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The drama starts when Edna befriends Adèle Ratignolle, a creole native to the area, and then realizes that her life up until this point has been restrained and ordinary. Edna learns that Creole women have more freedom in the way that they dress and are free to explore their feminine charms. While Edna's husband is stuck going back and forth on business trips, Edna spends hours at a time with Adèle Ratignolle and eventually befriends another creole, Robert Lebrun. Instantly attracted to one another, Edna and Robert spend hours at the beach each day, and Edna learns how to swim. During this time of freedom and discovery, Edna also starts painting again; an activity she has not done in many years.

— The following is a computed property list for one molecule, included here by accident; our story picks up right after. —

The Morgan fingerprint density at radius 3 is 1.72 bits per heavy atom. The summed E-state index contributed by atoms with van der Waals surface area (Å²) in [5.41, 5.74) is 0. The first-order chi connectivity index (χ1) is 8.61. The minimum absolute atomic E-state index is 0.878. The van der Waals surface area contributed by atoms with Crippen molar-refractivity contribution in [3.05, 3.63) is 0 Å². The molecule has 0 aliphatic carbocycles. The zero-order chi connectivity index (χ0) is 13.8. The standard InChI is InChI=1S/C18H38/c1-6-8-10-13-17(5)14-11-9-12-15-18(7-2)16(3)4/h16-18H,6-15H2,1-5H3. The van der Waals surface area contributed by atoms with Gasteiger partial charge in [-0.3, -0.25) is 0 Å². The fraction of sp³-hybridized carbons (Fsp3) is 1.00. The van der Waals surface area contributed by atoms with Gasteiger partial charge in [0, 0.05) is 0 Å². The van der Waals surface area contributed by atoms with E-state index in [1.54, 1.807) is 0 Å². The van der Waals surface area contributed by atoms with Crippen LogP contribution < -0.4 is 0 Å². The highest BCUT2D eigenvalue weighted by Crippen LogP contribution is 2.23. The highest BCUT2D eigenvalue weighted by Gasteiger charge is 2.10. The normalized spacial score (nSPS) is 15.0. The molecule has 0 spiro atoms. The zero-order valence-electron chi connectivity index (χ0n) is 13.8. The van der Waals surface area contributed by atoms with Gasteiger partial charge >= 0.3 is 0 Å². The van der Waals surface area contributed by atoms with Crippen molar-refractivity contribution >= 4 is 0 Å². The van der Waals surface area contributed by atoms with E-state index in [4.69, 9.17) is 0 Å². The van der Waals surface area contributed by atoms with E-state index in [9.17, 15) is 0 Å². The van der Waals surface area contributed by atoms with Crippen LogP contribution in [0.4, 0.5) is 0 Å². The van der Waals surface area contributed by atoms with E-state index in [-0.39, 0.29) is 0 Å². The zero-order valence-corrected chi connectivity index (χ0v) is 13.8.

Sadly, Edna begins to feel happier when she's with Robert or alone by herself, than she does when her husband comes home at night. Alarmed at the idea of ruining Edna's relationship with her husband, Robert leaves the Grand Isle. Upon returning to New Orleans, Edna distances herself from her family and focuses on her own independence and starts an affair with another man, and eventually comes to another "awakening" moment.
Customer ReviewsMost Helpful
By Christine on 04-02-16
An awakening for my ears
Having listened to a great number of books I must say that this book is one of the best books I have ever listened to. I remember reading this book back in college but I didn’t find it worthwhile until I actually listened to this version of the audio book which let me hear it from a different perspective. If anyone knows how to properly describe the plight of women before the many feminist movements that erupted in the United States, it surely is Kate Chopin. The best part of this book which brings it all together is the narration by Philippe Duquenoy. My what a narrator he is, and his delightful and charming voice will certainly spoil your ears. This is a must read.
9 of 9 people found this review helpful